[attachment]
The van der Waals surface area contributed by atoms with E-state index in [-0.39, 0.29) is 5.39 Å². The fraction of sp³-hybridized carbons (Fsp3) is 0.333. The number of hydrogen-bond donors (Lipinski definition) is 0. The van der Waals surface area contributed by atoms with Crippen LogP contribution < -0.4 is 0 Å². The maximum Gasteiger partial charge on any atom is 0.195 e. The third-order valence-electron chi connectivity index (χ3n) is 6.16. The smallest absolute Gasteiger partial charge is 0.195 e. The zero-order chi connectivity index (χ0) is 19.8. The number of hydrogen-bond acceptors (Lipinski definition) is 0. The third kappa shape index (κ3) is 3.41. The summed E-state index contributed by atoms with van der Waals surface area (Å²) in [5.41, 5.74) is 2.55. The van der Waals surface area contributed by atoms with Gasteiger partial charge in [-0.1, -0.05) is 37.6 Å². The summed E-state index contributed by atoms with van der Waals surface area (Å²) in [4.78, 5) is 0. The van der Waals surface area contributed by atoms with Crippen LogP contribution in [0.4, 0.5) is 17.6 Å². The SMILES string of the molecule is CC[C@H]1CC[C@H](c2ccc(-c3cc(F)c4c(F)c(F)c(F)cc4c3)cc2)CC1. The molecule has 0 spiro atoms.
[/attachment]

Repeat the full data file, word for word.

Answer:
The van der Waals surface area contributed by atoms with E-state index in [-0.39, 0.29) is 5.39 Å². The fraction of sp³-hybridized carbons (Fsp3) is 0.333. The number of hydrogen-bond donors (Lipinski definition) is 0. The van der Waals surface area contributed by atoms with Crippen LogP contribution < -0.4 is 0 Å². The maximum Gasteiger partial charge on any atom is 0.195 e. The third-order valence-electron chi connectivity index (χ3n) is 6.16. The smallest absolute Gasteiger partial charge is 0.195 e. The zero-order chi connectivity index (χ0) is 19.8. The number of hydrogen-bond acceptors (Lipinski definition) is 0. The third kappa shape index (κ3) is 3.41. The summed E-state index contributed by atoms with van der Waals surface area (Å²) in [5.41, 5.74) is 2.55. The van der Waals surface area contributed by atoms with Gasteiger partial charge in [-0.1, -0.05) is 37.6 Å². The summed E-state index contributed by atoms with van der Waals surface area (Å²) in [4.78, 5) is 0. The van der Waals surface area contributed by atoms with Crippen LogP contribution in [0.4, 0.5) is 17.6 Å². The SMILES string of the molecule is CC[C@H]1CC[C@H](c2ccc(-c3cc(F)c4c(F)c(F)c(F)cc4c3)cc2)CC1. The molecule has 0 spiro atoms.